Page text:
Tuesday, April 28, 2015

Sony CCD End-of-Life News

Sony official image sensor distributor in Europe and North America Framos kindly sent me the update on the CCD discontinuation plans:

Dear Valued Customer,

in addition to our first SONY CCD discontinuation information please here find the latest updated and final information about the process how to make sure you can continue to buying SONY CCDs and also benefit from SONY’s extended purchasing timeline.

In the attachment you’ll find the official “SONY CCD Discontinuation Revised Plan” and the final “SONY CCD EOL Product List (as of 17 Apr 2015)”.

As a result of our customers’ and our own efforts and given feedback, SONY was able to postpone the last time shipment date to March 2026 for high running products (A-Rank) marked in yellow color in the attached list, and additionally a couple of more products have been included in the A-Rank list. Like the earlier announcement, all non-yellow marked products will have a last-time-buy/shipment date of March 2020.

In case you continue to buying a high runner product (yellow-marked), the timeline is the following:
- submit a first draft forecast by quantity, part number and year until end of Aug 2015
- submit an non-binding accurate forecast to us by end of Mar 2016
- based on this forecast SONY will produce wafers and will store these in their wafer cage (shut-down of wafer production: end of Mar 2017)
- products will be freshly assembled and tested upon customers’ orders until Mar 2026
- last order to be submitted end of Sep 2025 for shipments until Mar 2026

In case you continue to buying non-yellow marked products (“low-runner part”), the timeline is slightly different from the above and has been specified in the attached products list. Please make yourself familiar with the deadlines depending on the part number and take appropriate actions similar to the above procedure list.

Finally, if you will have submitted your forecasts in Aug 2015 and Mar 2016, FRAMOS will support all your purchase orders with a lead time of 10 - 12 weeks max (depending on SONY’s availability to ship right in time).

Our FRAMOS sales force will contact you within the next weeks to assist you and your company in the last-time-buy process and make sure your demand will be secured under all circumstances. For all questions or needs you can contact us under sales@framos.com and you’ll receive our feedback within 24 hours – guaranteed!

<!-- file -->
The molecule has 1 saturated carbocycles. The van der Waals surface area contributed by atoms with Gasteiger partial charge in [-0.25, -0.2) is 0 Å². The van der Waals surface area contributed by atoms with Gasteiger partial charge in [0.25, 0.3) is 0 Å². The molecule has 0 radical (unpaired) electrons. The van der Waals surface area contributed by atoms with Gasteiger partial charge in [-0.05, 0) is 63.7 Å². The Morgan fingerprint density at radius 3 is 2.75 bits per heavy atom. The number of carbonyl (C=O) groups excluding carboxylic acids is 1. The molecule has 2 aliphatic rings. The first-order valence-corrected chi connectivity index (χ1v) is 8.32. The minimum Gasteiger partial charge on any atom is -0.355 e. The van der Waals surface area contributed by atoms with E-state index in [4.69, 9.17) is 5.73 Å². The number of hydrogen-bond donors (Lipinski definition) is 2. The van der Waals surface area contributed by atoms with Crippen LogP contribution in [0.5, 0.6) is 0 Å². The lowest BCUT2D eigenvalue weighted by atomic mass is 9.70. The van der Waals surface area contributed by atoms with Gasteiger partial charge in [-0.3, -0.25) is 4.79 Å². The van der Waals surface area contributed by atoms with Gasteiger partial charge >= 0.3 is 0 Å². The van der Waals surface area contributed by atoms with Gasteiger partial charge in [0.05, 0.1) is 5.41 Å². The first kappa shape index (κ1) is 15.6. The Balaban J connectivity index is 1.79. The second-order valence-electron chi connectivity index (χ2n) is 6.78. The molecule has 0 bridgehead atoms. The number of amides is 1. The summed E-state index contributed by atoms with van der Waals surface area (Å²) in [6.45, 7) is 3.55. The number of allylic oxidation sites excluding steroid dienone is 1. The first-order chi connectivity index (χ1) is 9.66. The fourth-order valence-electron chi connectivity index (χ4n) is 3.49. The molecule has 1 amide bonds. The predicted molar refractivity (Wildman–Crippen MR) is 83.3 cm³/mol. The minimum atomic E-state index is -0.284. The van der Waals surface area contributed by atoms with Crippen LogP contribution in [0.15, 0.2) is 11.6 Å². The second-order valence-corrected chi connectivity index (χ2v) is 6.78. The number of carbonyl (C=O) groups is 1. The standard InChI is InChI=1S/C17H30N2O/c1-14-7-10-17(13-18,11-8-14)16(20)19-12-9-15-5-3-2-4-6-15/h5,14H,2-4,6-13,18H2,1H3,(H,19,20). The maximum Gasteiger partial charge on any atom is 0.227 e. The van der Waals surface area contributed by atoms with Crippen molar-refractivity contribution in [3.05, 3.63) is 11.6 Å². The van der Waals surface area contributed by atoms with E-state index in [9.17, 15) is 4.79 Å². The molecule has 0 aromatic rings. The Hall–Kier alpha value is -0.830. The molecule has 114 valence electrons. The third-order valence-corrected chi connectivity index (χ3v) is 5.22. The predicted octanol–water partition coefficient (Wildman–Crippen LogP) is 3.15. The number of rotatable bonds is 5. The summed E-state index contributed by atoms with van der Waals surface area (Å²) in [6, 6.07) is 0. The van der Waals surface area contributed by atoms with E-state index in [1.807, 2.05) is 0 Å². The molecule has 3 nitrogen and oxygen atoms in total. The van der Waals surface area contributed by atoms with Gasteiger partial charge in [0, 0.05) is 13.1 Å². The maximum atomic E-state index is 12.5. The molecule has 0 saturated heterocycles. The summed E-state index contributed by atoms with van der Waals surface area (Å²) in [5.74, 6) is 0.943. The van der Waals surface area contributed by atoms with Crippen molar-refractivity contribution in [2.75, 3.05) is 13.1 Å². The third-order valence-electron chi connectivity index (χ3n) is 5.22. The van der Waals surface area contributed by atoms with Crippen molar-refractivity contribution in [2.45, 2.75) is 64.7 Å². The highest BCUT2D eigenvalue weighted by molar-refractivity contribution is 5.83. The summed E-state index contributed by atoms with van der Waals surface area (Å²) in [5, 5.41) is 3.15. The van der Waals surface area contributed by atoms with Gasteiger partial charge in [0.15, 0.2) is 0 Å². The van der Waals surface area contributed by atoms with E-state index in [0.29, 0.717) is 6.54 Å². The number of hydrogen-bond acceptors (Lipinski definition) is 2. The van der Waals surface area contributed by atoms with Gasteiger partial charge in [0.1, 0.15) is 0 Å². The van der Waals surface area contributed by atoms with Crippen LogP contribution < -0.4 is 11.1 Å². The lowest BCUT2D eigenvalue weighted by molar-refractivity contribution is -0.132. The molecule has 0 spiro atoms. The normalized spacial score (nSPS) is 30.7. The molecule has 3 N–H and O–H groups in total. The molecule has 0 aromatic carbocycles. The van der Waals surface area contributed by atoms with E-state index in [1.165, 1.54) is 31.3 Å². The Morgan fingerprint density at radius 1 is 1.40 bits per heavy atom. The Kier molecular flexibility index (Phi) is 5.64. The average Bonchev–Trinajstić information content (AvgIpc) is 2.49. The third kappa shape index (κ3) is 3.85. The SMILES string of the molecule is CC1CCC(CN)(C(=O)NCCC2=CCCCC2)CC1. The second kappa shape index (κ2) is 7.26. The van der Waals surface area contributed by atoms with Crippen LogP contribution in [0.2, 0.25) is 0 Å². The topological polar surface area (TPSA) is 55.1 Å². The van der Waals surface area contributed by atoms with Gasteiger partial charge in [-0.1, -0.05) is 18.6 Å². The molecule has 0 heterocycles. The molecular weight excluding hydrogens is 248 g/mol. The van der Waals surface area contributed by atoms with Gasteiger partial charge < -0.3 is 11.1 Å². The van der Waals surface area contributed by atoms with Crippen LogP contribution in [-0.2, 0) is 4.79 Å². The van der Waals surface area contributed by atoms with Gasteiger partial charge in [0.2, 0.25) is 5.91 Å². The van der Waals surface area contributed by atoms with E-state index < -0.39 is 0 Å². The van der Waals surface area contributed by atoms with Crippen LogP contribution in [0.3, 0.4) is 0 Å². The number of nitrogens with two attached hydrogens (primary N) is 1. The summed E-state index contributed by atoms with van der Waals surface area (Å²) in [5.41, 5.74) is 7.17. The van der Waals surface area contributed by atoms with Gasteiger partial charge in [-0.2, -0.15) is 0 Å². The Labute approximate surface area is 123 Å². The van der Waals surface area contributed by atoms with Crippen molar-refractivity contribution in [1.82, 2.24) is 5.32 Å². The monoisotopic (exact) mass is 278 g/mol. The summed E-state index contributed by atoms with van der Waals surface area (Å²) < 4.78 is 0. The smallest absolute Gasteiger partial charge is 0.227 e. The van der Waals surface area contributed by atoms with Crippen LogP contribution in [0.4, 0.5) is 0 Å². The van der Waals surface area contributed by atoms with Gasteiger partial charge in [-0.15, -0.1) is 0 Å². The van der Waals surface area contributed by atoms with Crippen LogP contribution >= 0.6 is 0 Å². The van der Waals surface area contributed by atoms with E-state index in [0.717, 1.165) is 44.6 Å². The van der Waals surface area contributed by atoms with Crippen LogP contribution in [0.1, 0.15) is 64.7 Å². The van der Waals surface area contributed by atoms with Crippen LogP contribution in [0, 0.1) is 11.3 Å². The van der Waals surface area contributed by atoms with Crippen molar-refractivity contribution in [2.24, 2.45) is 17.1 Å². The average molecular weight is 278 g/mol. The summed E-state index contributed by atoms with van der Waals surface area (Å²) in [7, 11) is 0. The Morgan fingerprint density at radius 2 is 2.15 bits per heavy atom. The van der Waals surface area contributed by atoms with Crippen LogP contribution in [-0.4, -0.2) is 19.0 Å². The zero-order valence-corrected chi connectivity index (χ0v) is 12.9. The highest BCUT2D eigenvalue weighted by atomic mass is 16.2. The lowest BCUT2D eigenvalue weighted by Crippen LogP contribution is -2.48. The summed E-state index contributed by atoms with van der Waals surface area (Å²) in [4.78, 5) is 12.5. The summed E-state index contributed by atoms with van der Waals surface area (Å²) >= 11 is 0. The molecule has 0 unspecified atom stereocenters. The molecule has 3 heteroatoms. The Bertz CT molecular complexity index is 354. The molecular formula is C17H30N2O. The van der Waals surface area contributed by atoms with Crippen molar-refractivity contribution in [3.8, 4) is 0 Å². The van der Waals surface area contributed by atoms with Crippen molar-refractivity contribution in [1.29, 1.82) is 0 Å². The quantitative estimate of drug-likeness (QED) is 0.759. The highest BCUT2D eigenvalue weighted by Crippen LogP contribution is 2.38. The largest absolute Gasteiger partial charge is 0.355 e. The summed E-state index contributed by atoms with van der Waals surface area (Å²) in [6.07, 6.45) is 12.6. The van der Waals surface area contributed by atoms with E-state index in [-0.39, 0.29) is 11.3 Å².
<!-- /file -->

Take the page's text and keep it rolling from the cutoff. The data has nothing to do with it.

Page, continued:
On behalf of FRAMOS I would like to thank you for being our customer and we do hope we can be of any help for your future new imaging projects!

Best regards,
Dipl.-Ing. (FH) Axel Krepil
Sales Director Sensor +



Axel Krepil also kindly sent me a large Excel file with the part number and discontinuation dates list. I'm still trying to figure out how to post it, as it's quite large.

Monday, April 27, 2015

Sony Exmor Generations

Framos publishes a nice explanation of Sony Exmor generations. Sony uses Exmore trademark for sensors with column-parallel ADC architecture with dual CDS (analog comparator auto-zero and up/down counting in digital domain). Framos infographics below explains the evolution and improvements from 1st to 6th generation of Exmor:

Fast and High Resolution 3D Imaging

PMA Newsline overviews the Northwestern University Comp Photo Lab work on fast and high resolution 3D depth imaging. The main idea of the paper "MC3D: Motion Contrast 3D Scanning" by Nathan Matsuda and Mohit Gupta, presented on April 24 at the IEEE International Conference on Computational Photography is to limit the structured light laser scanning by the area where the 2D camera detects a change. That way the static areas are not scanned. A Vimeo video explains the advantages of this approach:

STMicro Strikes Go On

Electronics Weekly reports that strikes at ST, Crolles, France, facilities continue. The union is calling for the French government to start an investigation into ST management. Union talk about increasing "brain drain" from ST. Crolles is the location of ST fabs that manufacture image sensors, and also ST pixel design group.

Sunday, April 26, 2015

Yole on Apple Acquisition of LinX

Yole Developpement publishes its thoughts on the recent Apple acquisition of LinX Imaging. Yole believes that computational imaging is moving toward the mainstream, and dual cameras will appear in many products:

Pelican CEO Interview